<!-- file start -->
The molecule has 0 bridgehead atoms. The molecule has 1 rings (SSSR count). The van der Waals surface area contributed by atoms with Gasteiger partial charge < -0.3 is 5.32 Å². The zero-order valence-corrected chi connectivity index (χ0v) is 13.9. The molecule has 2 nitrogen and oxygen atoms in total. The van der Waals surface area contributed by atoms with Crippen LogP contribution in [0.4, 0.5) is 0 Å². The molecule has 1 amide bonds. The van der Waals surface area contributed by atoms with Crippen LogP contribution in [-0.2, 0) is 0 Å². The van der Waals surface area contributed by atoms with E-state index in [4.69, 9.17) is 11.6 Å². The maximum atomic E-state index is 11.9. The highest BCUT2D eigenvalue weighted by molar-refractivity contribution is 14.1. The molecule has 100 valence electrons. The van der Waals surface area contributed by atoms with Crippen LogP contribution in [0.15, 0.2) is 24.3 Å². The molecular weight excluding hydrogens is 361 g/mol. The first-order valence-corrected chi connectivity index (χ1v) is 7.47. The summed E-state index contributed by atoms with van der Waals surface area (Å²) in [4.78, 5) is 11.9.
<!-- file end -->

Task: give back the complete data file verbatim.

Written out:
The molecule has 0 bridgehead atoms. The molecule has 1 rings (SSSR count). The van der Waals surface area contributed by atoms with Gasteiger partial charge < -0.3 is 5.32 Å². The zero-order valence-corrected chi connectivity index (χ0v) is 13.9. The molecule has 2 nitrogen and oxygen atoms in total. The van der Waals surface area contributed by atoms with Crippen LogP contribution in [0.4, 0.5) is 0 Å². The molecule has 1 amide bonds. The van der Waals surface area contributed by atoms with Crippen LogP contribution in [-0.2, 0) is 0 Å². The van der Waals surface area contributed by atoms with E-state index in [4.69, 9.17) is 11.6 Å². The maximum atomic E-state index is 11.9. The highest BCUT2D eigenvalue weighted by molar-refractivity contribution is 14.1. The molecule has 100 valence electrons. The van der Waals surface area contributed by atoms with Crippen LogP contribution in [0.15, 0.2) is 24.3 Å². The molecular weight excluding hydrogens is 361 g/mol. The first-order valence-corrected chi connectivity index (χ1v) is 7.47. The summed E-state index contributed by atoms with van der Waals surface area (Å²) in [4.78, 5) is 11.9.